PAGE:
Trial ordered for man charged with trafficking cocaine at McDonald’s
Published 3:00 pm Monday, December 21, 2015
By NEAL WAGNER / Managing Editor
COLUMBIANA – A Shelby County Circuit Court Judge has ordered a jury trial for a 38-year-old Alabaster man who is facing charges alleging he trafficked cocaine in the parking lot of an Alabaster fast food restaurant.
In November, Circuit Court Judge Dan Reeves ordered charges against Jeffery Demonte Cunningham to be placed on the court’s trial cycle at the next available opportunity.
As of Dec. 21, no future court dates had been set for Cunningham, who lists an address on Seventh Avenue Southeast in Alabaster.
In June, a Shelby County grand jury returned a three-count indictment against Cunningham, charging him with felony counts of trafficking cocaine, unlawful distribution of a controlled substance and possession of a controlled substance.
At the time of Cunningham’s arrest, then-Shelby County Drug Enforcement Task Force Commander Kevin Turner said Cunningham’s arrest came after a Nov. 12, 2014, traffic stop in the parking lot of the McDonald’s restaurant in Alabaster’s South Promenade shopping center, during which a deputy allegedly discovered a controlled substance in the suspect’s vehicle.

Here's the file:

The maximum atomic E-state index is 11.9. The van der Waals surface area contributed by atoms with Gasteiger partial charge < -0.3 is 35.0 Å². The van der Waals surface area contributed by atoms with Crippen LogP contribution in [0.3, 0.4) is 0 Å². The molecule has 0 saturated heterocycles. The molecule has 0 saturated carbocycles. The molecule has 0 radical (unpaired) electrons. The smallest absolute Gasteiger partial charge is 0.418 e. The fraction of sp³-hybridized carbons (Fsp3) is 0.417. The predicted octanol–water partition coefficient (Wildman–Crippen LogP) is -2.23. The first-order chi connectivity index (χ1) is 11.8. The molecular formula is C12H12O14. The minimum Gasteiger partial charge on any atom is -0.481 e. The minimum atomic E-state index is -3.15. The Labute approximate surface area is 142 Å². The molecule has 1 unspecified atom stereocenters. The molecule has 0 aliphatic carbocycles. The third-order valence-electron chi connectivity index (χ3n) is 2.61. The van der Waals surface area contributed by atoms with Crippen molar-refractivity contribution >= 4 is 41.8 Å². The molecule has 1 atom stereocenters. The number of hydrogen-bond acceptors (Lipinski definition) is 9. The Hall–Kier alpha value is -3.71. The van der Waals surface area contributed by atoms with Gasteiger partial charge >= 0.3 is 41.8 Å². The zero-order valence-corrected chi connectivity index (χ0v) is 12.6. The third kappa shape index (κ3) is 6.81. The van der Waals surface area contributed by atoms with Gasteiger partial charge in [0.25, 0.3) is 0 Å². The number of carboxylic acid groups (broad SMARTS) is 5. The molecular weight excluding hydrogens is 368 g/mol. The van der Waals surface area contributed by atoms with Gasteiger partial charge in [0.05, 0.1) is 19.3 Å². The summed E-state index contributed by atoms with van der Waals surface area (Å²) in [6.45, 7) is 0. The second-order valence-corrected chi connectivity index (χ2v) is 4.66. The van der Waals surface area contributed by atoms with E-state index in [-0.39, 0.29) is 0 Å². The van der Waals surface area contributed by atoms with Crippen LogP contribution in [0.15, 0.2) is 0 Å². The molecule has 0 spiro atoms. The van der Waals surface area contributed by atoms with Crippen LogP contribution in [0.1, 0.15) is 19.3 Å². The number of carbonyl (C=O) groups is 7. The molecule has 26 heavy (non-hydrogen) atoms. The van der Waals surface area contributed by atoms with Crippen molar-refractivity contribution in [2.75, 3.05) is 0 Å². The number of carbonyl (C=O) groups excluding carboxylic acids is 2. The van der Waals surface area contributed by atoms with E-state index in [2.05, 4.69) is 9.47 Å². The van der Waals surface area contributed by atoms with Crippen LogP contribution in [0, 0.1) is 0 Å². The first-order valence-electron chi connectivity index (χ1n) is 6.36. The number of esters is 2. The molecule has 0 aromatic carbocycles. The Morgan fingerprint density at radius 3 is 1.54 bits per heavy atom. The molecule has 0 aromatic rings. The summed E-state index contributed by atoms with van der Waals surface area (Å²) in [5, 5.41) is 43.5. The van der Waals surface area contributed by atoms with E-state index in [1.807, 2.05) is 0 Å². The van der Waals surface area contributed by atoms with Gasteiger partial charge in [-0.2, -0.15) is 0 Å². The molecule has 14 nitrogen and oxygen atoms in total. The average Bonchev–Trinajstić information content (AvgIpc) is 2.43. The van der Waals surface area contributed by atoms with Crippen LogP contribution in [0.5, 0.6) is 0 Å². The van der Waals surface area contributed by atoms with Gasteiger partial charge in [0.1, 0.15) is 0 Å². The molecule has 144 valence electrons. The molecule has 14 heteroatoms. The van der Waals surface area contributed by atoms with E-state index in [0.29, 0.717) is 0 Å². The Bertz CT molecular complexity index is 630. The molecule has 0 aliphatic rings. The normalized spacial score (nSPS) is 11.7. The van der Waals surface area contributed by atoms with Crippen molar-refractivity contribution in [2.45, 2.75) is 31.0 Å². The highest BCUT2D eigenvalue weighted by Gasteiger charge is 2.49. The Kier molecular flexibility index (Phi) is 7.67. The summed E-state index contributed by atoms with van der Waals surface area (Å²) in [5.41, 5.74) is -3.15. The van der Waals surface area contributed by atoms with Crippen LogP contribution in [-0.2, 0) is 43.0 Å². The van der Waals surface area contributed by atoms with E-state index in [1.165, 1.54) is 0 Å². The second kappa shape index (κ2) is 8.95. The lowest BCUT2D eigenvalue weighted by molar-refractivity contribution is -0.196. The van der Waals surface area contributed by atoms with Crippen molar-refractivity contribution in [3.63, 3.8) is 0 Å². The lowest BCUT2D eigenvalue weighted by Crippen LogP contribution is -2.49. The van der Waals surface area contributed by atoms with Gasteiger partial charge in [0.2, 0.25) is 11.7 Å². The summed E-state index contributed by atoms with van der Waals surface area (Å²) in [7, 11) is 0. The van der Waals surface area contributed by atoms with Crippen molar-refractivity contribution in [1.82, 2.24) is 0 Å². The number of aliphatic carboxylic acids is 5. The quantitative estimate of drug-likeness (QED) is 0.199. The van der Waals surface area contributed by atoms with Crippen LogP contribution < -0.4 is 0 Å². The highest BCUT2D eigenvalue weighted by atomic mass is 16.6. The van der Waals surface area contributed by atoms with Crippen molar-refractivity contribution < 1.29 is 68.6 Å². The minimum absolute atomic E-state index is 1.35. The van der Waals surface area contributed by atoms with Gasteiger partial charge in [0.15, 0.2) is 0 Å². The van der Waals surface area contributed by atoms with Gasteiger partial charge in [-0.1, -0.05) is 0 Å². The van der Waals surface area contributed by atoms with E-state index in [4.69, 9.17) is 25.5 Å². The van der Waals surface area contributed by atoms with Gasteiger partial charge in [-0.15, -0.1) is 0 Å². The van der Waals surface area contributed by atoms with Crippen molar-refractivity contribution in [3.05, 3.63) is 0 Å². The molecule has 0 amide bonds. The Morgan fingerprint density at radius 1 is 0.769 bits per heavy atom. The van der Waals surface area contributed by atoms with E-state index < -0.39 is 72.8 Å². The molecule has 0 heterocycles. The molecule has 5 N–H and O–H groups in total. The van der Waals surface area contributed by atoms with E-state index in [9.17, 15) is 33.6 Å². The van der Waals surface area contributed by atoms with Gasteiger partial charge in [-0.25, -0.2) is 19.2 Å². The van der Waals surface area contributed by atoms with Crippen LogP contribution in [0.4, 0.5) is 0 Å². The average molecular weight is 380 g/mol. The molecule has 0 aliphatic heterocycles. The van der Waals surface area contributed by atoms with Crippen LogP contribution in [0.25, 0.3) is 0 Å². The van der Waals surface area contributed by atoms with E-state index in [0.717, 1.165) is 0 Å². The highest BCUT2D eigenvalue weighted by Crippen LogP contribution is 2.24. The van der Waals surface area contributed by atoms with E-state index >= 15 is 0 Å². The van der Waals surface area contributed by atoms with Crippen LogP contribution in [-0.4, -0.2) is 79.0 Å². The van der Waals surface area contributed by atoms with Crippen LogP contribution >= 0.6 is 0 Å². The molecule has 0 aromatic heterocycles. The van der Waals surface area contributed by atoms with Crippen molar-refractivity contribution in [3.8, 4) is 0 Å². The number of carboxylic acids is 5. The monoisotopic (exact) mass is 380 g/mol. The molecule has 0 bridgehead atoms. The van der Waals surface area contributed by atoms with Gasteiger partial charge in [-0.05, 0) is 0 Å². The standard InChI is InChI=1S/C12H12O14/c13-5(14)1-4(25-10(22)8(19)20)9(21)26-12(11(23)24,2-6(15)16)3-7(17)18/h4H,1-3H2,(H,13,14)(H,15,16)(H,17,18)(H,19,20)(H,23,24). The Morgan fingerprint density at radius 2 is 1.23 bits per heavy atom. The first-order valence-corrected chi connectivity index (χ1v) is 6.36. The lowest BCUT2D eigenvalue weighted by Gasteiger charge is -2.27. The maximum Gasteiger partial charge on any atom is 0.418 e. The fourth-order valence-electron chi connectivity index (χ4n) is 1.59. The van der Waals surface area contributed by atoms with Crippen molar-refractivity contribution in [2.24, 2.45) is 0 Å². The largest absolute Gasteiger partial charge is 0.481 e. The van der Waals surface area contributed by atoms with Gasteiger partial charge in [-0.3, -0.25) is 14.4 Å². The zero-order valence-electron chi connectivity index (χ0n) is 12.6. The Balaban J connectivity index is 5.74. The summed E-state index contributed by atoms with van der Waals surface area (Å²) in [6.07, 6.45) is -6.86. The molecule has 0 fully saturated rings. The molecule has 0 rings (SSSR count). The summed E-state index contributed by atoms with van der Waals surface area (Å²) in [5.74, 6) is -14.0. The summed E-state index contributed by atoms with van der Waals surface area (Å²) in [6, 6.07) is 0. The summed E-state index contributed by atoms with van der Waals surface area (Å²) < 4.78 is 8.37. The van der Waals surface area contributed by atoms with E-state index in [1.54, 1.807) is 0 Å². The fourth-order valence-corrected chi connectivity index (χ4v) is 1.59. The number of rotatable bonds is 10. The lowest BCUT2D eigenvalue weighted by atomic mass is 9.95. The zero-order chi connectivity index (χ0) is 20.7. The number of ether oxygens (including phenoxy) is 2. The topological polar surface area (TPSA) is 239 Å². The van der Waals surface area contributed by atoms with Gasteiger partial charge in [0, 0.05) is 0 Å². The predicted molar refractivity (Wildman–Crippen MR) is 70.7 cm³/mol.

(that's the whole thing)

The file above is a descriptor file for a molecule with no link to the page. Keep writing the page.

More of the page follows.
Turner said the substance was sent to forensic investigators, and tested positive for cocaine.
According to his arrest warrants and indictments, Cunningham allegedly was in possession of 40.7 grams of cocaine during the November 2014 traffic stop, which resulted in his cocaine trafficking charge. Cunningham’s possession of a controlled substance charge came after officers also allegedly discovered methadone in his vehicle during the traffic stop.
Court documents also allege he distributed cocaine on Oct. 23, 2014, on Seventh Avenue Southeast in Alabaster.
Cunningham was released from the Shelby County Jail on May 12 after posting bonds totaling $120,000. He has entered pleas of not guilty and not guilty by reason of mental disease or defect to all charges pending against him.
Trafficking cocaine is a Class A felony, and carries a maximum sentence of life in prison upon conviction. Unlawful distribution of a controlled substance is a Class B felony, and is punishable by up to 20 years in prison upon conviction. Unlawful possession of a controlled substance, a Class C felony, carries a maximum sentence of 10 years upon conviction.